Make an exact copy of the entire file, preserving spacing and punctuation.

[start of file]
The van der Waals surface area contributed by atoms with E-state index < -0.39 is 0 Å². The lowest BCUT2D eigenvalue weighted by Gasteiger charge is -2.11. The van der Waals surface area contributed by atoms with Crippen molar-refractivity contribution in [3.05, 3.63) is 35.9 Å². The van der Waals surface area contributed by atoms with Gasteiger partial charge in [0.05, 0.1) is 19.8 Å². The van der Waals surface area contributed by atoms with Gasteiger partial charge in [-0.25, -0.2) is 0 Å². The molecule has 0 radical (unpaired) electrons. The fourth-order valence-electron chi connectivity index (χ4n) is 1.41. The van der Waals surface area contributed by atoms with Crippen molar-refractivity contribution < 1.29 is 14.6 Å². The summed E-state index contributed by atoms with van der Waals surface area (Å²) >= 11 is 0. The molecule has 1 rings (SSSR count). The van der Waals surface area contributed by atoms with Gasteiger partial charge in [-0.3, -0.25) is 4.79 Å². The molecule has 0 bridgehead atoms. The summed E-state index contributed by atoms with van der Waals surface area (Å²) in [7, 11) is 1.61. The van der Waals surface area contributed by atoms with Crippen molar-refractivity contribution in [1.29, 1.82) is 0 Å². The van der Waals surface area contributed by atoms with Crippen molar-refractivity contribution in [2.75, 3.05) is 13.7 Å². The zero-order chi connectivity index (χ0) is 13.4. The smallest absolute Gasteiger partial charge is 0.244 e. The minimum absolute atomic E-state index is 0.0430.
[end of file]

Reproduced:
The van der Waals surface area contributed by atoms with E-state index < -0.39 is 0 Å². The lowest BCUT2D eigenvalue weighted by Gasteiger charge is -2.11. The van der Waals surface area contributed by atoms with Crippen molar-refractivity contribution in [3.05, 3.63) is 35.9 Å². The van der Waals surface area contributed by atoms with Gasteiger partial charge in [0.05, 0.1) is 19.8 Å². The van der Waals surface area contributed by atoms with Gasteiger partial charge in [-0.25, -0.2) is 0 Å². The molecule has 0 radical (unpaired) electrons. The fourth-order valence-electron chi connectivity index (χ4n) is 1.41. The van der Waals surface area contributed by atoms with Crippen molar-refractivity contribution < 1.29 is 14.6 Å². The summed E-state index contributed by atoms with van der Waals surface area (Å²) >= 11 is 0. The molecule has 1 rings (SSSR count). The van der Waals surface area contributed by atoms with Gasteiger partial charge in [-0.3, -0.25) is 4.79 Å². The molecule has 0 bridgehead atoms. The summed E-state index contributed by atoms with van der Waals surface area (Å²) in [7, 11) is 1.61. The van der Waals surface area contributed by atoms with Crippen molar-refractivity contribution in [1.29, 1.82) is 0 Å². The van der Waals surface area contributed by atoms with Crippen molar-refractivity contribution in [2.75, 3.05) is 13.7 Å². The zero-order chi connectivity index (χ0) is 13.4. The smallest absolute Gasteiger partial charge is 0.244 e. The minimum absolute atomic E-state index is 0.0430.